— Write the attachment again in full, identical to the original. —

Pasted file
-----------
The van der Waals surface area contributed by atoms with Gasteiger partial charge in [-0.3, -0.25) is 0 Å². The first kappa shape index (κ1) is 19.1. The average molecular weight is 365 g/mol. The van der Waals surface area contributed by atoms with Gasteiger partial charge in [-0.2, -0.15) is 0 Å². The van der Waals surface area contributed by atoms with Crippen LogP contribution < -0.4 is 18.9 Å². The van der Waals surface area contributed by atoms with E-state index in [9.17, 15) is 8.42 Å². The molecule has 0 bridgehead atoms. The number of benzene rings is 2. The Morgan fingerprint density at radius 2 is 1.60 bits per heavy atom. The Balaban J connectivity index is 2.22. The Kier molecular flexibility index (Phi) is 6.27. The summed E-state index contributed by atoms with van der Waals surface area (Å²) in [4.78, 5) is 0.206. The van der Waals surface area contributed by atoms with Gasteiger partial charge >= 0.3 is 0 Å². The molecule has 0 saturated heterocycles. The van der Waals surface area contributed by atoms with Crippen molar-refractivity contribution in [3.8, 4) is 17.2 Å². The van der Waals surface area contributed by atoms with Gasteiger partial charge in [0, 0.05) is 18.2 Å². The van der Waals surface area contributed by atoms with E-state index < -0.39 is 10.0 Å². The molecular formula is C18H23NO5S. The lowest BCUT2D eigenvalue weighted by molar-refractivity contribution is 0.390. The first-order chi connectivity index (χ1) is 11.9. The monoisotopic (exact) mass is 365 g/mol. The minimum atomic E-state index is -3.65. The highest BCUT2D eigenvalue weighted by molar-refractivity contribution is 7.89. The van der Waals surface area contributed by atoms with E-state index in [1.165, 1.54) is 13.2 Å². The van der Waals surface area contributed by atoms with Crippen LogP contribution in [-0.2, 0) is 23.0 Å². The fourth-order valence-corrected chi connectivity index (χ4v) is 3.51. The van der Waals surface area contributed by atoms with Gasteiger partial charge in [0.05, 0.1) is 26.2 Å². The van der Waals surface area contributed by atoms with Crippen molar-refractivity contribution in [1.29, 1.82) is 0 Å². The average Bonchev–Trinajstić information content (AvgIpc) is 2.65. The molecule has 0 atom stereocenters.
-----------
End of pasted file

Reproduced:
The van der Waals surface area contributed by atoms with Gasteiger partial charge in [-0.3, -0.25) is 0 Å². The first kappa shape index (κ1) is 19.1. The average molecular weight is 365 g/mol. The van der Waals surface area contributed by atoms with Gasteiger partial charge in [-0.2, -0.15) is 0 Å². The van der Waals surface area contributed by atoms with Crippen LogP contribution < -0.4 is 18.9 Å². The van der Waals surface area contributed by atoms with E-state index in [9.17, 15) is 8.42 Å². The molecule has 0 bridgehead atoms. The number of benzene rings is 2. The Morgan fingerprint density at radius 2 is 1.60 bits per heavy atom. The Balaban J connectivity index is 2.22. The Kier molecular flexibility index (Phi) is 6.27. The summed E-state index contributed by atoms with van der Waals surface area (Å²) in [4.78, 5) is 0.206. The van der Waals surface area contributed by atoms with Gasteiger partial charge >= 0.3 is 0 Å². The molecule has 0 saturated heterocycles. The van der Waals surface area contributed by atoms with Crippen molar-refractivity contribution in [3.8, 4) is 17.2 Å². The van der Waals surface area contributed by atoms with Gasteiger partial charge in [0, 0.05) is 18.2 Å². The van der Waals surface area contributed by atoms with E-state index < -0.39 is 10.0 Å². The molecular formula is C18H23NO5S. The lowest BCUT2D eigenvalue weighted by molar-refractivity contribution is 0.390. The first-order chi connectivity index (χ1) is 11.9. The monoisotopic (exact) mass is 365 g/mol. The minimum atomic E-state index is -3.65. The highest BCUT2D eigenvalue weighted by molar-refractivity contribution is 7.89. The van der Waals surface area contributed by atoms with E-state index in [1.165, 1.54) is 13.2 Å². The van der Waals surface area contributed by atoms with Crippen LogP contribution in [-0.2, 0) is 23.0 Å². The fourth-order valence-corrected chi connectivity index (χ4v) is 3.51. The van der Waals surface area contributed by atoms with Gasteiger partial charge in [0.05, 0.1) is 26.2 Å². The van der Waals surface area contributed by atoms with Crippen molar-refractivity contribution in [1.29, 1.82) is 0 Å². The average Bonchev–Trinajstić information content (AvgIpc) is 2.65. The molecule has 0 atom stereocenters.